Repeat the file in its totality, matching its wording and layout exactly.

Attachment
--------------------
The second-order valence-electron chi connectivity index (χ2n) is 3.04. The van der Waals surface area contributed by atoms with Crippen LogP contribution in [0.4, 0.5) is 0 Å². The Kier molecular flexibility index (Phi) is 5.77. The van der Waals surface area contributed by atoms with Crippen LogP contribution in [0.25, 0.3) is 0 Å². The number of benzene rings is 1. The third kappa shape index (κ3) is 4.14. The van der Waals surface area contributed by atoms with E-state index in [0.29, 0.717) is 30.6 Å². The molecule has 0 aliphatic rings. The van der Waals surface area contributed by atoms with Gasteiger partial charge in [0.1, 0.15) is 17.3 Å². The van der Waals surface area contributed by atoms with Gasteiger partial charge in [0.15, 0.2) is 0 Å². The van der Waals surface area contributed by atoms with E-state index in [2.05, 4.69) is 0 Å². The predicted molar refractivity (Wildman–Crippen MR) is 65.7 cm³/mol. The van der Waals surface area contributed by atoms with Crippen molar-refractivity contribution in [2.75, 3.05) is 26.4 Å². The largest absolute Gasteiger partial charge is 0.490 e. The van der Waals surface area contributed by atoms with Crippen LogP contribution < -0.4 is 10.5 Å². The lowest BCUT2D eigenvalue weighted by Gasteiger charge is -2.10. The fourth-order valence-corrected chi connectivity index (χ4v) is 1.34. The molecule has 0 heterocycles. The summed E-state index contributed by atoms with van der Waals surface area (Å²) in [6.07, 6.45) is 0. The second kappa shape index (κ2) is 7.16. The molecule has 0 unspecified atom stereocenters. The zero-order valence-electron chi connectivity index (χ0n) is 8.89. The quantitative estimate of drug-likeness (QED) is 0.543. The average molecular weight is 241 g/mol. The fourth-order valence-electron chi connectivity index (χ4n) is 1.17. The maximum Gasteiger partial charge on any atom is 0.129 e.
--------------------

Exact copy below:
The second-order valence-electron chi connectivity index (χ2n) is 3.04. The van der Waals surface area contributed by atoms with Crippen LogP contribution in [0.4, 0.5) is 0 Å². The Kier molecular flexibility index (Phi) is 5.77. The van der Waals surface area contributed by atoms with Crippen LogP contribution in [0.25, 0.3) is 0 Å². The number of benzene rings is 1. The third kappa shape index (κ3) is 4.14. The van der Waals surface area contributed by atoms with E-state index in [0.29, 0.717) is 30.6 Å². The molecule has 0 aliphatic rings. The van der Waals surface area contributed by atoms with Gasteiger partial charge in [0.1, 0.15) is 17.3 Å². The van der Waals surface area contributed by atoms with Gasteiger partial charge in [0.15, 0.2) is 0 Å². The van der Waals surface area contributed by atoms with E-state index in [2.05, 4.69) is 0 Å². The predicted molar refractivity (Wildman–Crippen MR) is 65.7 cm³/mol. The van der Waals surface area contributed by atoms with Crippen molar-refractivity contribution in [2.75, 3.05) is 26.4 Å². The largest absolute Gasteiger partial charge is 0.490 e. The van der Waals surface area contributed by atoms with Crippen LogP contribution < -0.4 is 10.5 Å². The lowest BCUT2D eigenvalue weighted by Gasteiger charge is -2.10. The fourth-order valence-corrected chi connectivity index (χ4v) is 1.34. The molecule has 0 heterocycles. The summed E-state index contributed by atoms with van der Waals surface area (Å²) in [6.07, 6.45) is 0. The second kappa shape index (κ2) is 7.16. The molecule has 0 unspecified atom stereocenters. The zero-order valence-electron chi connectivity index (χ0n) is 8.89. The quantitative estimate of drug-likeness (QED) is 0.543. The average molecular weight is 241 g/mol. The fourth-order valence-electron chi connectivity index (χ4n) is 1.17. The maximum Gasteiger partial charge on any atom is 0.129 e.